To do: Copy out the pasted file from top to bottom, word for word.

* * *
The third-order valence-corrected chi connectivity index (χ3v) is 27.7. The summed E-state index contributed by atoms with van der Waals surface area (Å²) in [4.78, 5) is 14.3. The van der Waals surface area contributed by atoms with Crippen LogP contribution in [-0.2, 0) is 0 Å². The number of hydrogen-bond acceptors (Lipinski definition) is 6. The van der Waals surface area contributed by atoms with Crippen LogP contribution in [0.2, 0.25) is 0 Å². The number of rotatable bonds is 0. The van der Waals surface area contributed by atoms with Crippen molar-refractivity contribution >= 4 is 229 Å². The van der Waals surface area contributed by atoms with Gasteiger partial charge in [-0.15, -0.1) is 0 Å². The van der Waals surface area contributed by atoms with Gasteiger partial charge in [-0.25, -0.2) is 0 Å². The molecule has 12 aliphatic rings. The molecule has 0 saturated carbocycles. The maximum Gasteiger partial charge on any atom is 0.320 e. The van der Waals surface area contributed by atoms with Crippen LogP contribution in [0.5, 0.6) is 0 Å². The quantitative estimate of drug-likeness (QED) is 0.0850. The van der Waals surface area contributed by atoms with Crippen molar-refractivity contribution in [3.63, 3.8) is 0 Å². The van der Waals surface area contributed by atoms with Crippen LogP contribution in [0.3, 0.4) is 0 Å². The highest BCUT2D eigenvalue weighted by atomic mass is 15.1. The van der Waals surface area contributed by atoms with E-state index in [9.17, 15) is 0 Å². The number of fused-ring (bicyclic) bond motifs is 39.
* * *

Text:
The third-order valence-corrected chi connectivity index (χ3v) is 27.7. The summed E-state index contributed by atoms with van der Waals surface area (Å²) in [4.78, 5) is 14.3. The van der Waals surface area contributed by atoms with Crippen LogP contribution in [-0.2, 0) is 0 Å². The number of hydrogen-bond acceptors (Lipinski definition) is 6. The van der Waals surface area contributed by atoms with Crippen LogP contribution in [0.2, 0.25) is 0 Å². The number of rotatable bonds is 0. The van der Waals surface area contributed by atoms with Crippen molar-refractivity contribution >= 4 is 229 Å². The van der Waals surface area contributed by atoms with Gasteiger partial charge in [-0.15, -0.1) is 0 Å². The van der Waals surface area contributed by atoms with Gasteiger partial charge in [-0.25, -0.2) is 0 Å². The molecule has 12 aliphatic rings. The molecule has 0 saturated carbocycles. The maximum Gasteiger partial charge on any atom is 0.320 e. The van der Waals surface area contributed by atoms with Crippen LogP contribution in [0.5, 0.6) is 0 Å². The quantitative estimate of drug-likeness (QED) is 0.0850. The van der Waals surface area contributed by atoms with Crippen molar-refractivity contribution in [3.63, 3.8) is 0 Å². The van der Waals surface area contributed by atoms with Crippen LogP contribution in [0.3, 0.4) is 0 Å². The highest BCUT2D eigenvalue weighted by atomic mass is 15.1. The van der Waals surface area contributed by atoms with E-state index in [9.17, 15) is 0 Å². The number of fused-ring (bicyclic) bond motifs is 39.